Whirty: Was Lipman Pike baseball’s first Jewish star?

From SABR member Ryan Whirty at Philly.com on May 13, 2015:

When Lipman Pike suited up for the Philadelphia Athletics in 1866, he was a fresh-faced base ball (two words back then) player loaded with potential — blessed with abundant speed, fielding prowess, and slugging ability that belied his small stature.

And in 1866, the Athletics, like all of base ball at the time, were widely accepted as an amateur venture, an aggregation of congenial men playing a “gentleman’s game.”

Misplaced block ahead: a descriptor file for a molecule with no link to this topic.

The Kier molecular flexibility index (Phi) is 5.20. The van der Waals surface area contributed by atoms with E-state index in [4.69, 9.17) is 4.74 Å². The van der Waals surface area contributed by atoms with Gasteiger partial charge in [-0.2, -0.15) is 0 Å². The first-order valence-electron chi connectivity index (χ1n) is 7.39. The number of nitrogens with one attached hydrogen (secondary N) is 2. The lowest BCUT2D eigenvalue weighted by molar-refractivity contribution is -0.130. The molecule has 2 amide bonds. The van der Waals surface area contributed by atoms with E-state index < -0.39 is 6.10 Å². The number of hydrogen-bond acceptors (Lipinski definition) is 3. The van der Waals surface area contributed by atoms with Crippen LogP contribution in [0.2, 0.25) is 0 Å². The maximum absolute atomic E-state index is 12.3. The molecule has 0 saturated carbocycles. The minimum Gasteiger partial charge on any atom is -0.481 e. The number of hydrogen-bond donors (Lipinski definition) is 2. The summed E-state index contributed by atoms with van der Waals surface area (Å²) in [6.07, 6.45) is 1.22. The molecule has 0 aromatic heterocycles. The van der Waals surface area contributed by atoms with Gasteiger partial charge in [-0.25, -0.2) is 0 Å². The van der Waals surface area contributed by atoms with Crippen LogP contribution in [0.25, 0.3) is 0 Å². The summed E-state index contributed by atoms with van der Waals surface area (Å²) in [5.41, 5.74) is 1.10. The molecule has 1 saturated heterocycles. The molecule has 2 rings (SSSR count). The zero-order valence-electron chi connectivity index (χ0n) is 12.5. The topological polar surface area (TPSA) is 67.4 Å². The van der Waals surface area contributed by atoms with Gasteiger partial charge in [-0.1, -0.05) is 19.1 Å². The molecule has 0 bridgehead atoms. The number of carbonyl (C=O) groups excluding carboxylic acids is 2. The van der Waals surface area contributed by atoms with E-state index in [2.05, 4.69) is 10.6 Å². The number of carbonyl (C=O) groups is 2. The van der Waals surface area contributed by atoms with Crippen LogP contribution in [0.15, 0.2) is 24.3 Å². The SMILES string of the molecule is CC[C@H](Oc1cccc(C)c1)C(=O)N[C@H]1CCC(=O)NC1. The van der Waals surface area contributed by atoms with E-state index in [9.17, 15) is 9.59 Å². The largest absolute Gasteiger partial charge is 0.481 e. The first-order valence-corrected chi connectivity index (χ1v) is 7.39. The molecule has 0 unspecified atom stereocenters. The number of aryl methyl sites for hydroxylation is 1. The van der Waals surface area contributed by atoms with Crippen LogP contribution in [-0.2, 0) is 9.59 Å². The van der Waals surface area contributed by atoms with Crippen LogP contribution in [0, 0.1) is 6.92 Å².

But reality soon set in, hard. It was revealed by local newspaper magnate Col. Thomas Fitzgerald, who earlier that season had been mysteriously dismissed as the team’s president, that Pike and two other Athletics players were receiving a nominal fee on the down low to compete. In the case of Pike, a 5-foot-8 158-pounder,  he netted $20 a week.

With that revelation, Pike became one of the first openly professional base ball players in history, an event that today might seem innocuous, with modern players receiving nine-figure contracts.

Read the full article here: http://www.philly.com/philly/sports/phillies/Was_Pike_baseballs_first_Jewish_star.html

Originally published: May 15, 2015. Last Updated: May 15, 2015.